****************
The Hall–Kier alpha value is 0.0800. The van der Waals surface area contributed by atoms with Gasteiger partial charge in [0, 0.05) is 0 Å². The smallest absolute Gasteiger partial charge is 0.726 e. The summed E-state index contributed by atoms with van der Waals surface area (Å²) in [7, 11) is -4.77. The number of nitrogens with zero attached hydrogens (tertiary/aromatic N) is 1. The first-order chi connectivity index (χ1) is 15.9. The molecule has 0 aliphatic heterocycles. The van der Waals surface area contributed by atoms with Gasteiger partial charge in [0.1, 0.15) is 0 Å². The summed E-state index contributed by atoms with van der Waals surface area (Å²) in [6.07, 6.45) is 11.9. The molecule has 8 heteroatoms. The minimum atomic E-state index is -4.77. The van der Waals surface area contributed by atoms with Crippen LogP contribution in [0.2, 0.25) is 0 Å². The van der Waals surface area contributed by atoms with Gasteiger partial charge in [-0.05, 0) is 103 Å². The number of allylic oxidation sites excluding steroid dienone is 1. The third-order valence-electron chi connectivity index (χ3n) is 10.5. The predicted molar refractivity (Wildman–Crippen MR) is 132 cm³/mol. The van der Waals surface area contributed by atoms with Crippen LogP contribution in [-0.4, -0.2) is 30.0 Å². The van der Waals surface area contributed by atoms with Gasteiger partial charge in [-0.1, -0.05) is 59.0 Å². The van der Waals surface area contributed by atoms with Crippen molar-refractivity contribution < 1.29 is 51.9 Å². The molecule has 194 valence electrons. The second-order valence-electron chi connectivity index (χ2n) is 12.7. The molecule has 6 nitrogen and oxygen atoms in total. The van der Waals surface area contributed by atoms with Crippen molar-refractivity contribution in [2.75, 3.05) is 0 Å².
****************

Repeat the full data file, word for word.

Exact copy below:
The Hall–Kier alpha value is 0.0800. The van der Waals surface area contributed by atoms with Gasteiger partial charge in [0, 0.05) is 0 Å². The smallest absolute Gasteiger partial charge is 0.726 e. The summed E-state index contributed by atoms with van der Waals surface area (Å²) in [7, 11) is -4.77. The number of nitrogens with zero attached hydrogens (tertiary/aromatic N) is 1. The first-order chi connectivity index (χ1) is 15.9. The molecule has 0 aliphatic heterocycles. The van der Waals surface area contributed by atoms with Gasteiger partial charge in [0.1, 0.15) is 0 Å². The summed E-state index contributed by atoms with van der Waals surface area (Å²) in [6.07, 6.45) is 11.9. The molecule has 8 heteroatoms. The minimum atomic E-state index is -4.77. The van der Waals surface area contributed by atoms with Crippen LogP contribution in [0.2, 0.25) is 0 Å². The van der Waals surface area contributed by atoms with Gasteiger partial charge in [-0.05, 0) is 103 Å². The number of allylic oxidation sites excluding steroid dienone is 1. The third-order valence-electron chi connectivity index (χ3n) is 10.5. The predicted molar refractivity (Wildman–Crippen MR) is 132 cm³/mol. The van der Waals surface area contributed by atoms with Crippen LogP contribution in [-0.4, -0.2) is 30.0 Å². The van der Waals surface area contributed by atoms with Gasteiger partial charge in [-0.1, -0.05) is 59.0 Å². The van der Waals surface area contributed by atoms with Crippen molar-refractivity contribution < 1.29 is 51.9 Å². The molecule has 194 valence electrons. The second-order valence-electron chi connectivity index (χ2n) is 12.7. The molecule has 6 nitrogen and oxygen atoms in total. The van der Waals surface area contributed by atoms with Crippen molar-refractivity contribution in [2.75, 3.05) is 0 Å².